We spent the last 3 days educating the UN Committee of the U.S. record as experienced by people of color. We expect there to be questions about U.S. torture at Guantanamo, deprival of land of the Western Shoshone, and examination of the way in which racial discrimination impacts women, LBGTI, youth and poor people differentially.

We here in Chicago have focused on justice for those tortured by former police commander Jon Burge, advancing rights of displaced persons for those whose homes have been decimated by the Plan for Transformation, and linking racial discrimination with sustained poverty that deprives people of a minimum standard of living. Coming out of this, we hope to see the UN pressure the United States government to encourage and monitor local government compliance with international human rights treaties. If Chicago wants to host an international Olympics - it must learn the international language of human rights.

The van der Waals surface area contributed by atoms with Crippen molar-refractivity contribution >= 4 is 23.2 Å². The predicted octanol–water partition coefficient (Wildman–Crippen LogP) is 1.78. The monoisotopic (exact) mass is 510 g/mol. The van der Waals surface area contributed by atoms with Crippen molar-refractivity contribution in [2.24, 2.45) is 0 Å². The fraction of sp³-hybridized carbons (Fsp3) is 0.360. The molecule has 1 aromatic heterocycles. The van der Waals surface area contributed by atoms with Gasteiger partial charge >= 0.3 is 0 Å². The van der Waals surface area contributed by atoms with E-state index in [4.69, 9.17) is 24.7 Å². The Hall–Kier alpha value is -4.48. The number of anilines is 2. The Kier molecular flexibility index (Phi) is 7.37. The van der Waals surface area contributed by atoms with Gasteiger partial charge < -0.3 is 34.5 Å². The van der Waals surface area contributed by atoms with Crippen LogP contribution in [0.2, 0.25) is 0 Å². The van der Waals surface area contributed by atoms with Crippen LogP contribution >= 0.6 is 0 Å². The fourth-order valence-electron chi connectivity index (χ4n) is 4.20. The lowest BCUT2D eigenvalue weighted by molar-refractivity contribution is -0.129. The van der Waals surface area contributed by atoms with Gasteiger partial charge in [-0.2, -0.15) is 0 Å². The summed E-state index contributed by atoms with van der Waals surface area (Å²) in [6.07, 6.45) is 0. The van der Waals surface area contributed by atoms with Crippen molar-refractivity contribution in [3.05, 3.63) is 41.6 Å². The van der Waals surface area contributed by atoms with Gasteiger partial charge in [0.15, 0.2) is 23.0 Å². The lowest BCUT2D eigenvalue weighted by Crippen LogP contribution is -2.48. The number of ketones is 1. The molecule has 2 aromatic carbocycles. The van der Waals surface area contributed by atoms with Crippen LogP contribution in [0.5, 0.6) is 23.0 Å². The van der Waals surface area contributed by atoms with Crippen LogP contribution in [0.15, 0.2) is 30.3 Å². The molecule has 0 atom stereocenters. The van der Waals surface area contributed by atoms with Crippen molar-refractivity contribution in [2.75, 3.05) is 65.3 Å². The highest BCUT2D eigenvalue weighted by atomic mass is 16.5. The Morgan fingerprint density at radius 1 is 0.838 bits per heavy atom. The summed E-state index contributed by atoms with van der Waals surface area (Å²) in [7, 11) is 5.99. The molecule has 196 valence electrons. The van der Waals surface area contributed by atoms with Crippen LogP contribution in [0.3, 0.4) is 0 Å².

Tuesday, February 19, 2008

Brian Gladstein Speaks before the Special Rapporteur on Racism

Listen to the speech!!

Statement of Brian Gladstein
Jewish Council on Urban Affairs and
Developing Governmental Accountability to the People network
Chicago, Illinois USA

This statement is submitted on behalf of the many communities in Chicago who wish to see racial discrimination named for what it is, and eradicated so that we can move beyond its legacy. We unite across racial divides that mark Chicago as one of the most segregated and politically corrupt cities in the U.S. We seek the facilitative intervention that the presence of the international human rights system might promise.

The legacy of torture that remains from the impunity enjoyed by Jon Burge extends beyond the over 100 African American men who he and his cronies tortured. Between 2002 and 2004, over 18,000 reports of misconduct were alleged against police officers. Only 18 officers received any kind of meaningful discipline. We need your help to provide reparations for victims, and to help hold accountable those police officers who engage in torture.